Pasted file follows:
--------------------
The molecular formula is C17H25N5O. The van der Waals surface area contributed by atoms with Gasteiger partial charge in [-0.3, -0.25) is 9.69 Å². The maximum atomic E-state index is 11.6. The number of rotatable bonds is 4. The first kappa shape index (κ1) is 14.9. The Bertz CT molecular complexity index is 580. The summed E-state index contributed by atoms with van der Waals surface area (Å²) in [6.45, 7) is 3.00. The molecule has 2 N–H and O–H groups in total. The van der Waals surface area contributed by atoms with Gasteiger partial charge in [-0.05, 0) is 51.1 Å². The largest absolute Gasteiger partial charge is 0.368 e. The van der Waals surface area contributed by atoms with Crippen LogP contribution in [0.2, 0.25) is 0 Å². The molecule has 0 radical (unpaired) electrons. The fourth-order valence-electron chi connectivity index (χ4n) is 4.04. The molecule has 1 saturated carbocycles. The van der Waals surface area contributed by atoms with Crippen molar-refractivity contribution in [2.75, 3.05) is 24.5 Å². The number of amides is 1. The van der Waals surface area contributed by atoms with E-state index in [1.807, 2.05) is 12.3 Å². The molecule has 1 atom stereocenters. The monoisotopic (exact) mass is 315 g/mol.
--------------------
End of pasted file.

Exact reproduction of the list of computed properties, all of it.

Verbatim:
The molecular formula is C17H25N5O. The van der Waals surface area contributed by atoms with Gasteiger partial charge in [-0.3, -0.25) is 9.69 Å². The maximum atomic E-state index is 11.6. The number of rotatable bonds is 4. The first kappa shape index (κ1) is 14.9. The Bertz CT molecular complexity index is 580. The summed E-state index contributed by atoms with van der Waals surface area (Å²) in [6.45, 7) is 3.00. The molecule has 2 N–H and O–H groups in total. The van der Waals surface area contributed by atoms with Gasteiger partial charge in [-0.05, 0) is 51.1 Å². The largest absolute Gasteiger partial charge is 0.368 e. The van der Waals surface area contributed by atoms with Crippen LogP contribution in [0.2, 0.25) is 0 Å². The molecule has 0 radical (unpaired) electrons. The fourth-order valence-electron chi connectivity index (χ4n) is 4.04. The molecule has 1 saturated carbocycles. The van der Waals surface area contributed by atoms with Crippen molar-refractivity contribution in [2.75, 3.05) is 24.5 Å². The number of amides is 1. The van der Waals surface area contributed by atoms with E-state index in [1.807, 2.05) is 12.3 Å². The molecule has 1 atom stereocenters. The monoisotopic (exact) mass is 315 g/mol.